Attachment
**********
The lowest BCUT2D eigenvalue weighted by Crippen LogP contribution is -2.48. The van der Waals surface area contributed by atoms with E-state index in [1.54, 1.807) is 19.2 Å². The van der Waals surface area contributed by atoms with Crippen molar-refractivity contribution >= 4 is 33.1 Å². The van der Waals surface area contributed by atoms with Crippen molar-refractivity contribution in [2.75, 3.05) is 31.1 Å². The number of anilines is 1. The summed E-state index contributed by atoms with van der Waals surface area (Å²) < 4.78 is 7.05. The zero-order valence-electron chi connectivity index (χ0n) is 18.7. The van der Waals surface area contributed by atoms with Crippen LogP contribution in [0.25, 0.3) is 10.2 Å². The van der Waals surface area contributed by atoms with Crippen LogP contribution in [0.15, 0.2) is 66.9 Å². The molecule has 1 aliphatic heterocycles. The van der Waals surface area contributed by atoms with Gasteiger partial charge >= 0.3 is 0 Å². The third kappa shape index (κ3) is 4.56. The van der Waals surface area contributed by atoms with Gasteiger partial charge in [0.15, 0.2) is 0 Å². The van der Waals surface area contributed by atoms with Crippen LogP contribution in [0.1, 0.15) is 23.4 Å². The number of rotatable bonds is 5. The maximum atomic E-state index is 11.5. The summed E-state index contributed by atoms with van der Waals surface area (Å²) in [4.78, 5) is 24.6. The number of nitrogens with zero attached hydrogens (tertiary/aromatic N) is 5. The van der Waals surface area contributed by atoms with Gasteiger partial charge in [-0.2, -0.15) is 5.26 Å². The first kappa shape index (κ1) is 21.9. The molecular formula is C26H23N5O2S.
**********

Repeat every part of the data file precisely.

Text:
The lowest BCUT2D eigenvalue weighted by Crippen LogP contribution is -2.48. The van der Waals surface area contributed by atoms with E-state index in [1.54, 1.807) is 19.2 Å². The van der Waals surface area contributed by atoms with Crippen molar-refractivity contribution >= 4 is 33.1 Å². The van der Waals surface area contributed by atoms with Crippen molar-refractivity contribution in [2.75, 3.05) is 31.1 Å². The number of anilines is 1. The summed E-state index contributed by atoms with van der Waals surface area (Å²) < 4.78 is 7.05. The zero-order valence-electron chi connectivity index (χ0n) is 18.7. The van der Waals surface area contributed by atoms with Crippen LogP contribution in [0.25, 0.3) is 10.2 Å². The van der Waals surface area contributed by atoms with Crippen LogP contribution in [0.15, 0.2) is 66.9 Å². The molecule has 1 aliphatic heterocycles. The van der Waals surface area contributed by atoms with Gasteiger partial charge >= 0.3 is 0 Å². The third kappa shape index (κ3) is 4.56. The van der Waals surface area contributed by atoms with Gasteiger partial charge in [0.15, 0.2) is 0 Å². The van der Waals surface area contributed by atoms with Crippen LogP contribution in [0.1, 0.15) is 23.4 Å². The number of rotatable bonds is 5. The maximum atomic E-state index is 11.5. The summed E-state index contributed by atoms with van der Waals surface area (Å²) in [4.78, 5) is 24.6. The number of nitrogens with zero attached hydrogens (tertiary/aromatic N) is 5. The van der Waals surface area contributed by atoms with Gasteiger partial charge in [-0.2, -0.15) is 5.26 Å². The first kappa shape index (κ1) is 21.9. The molecular formula is C26H23N5O2S.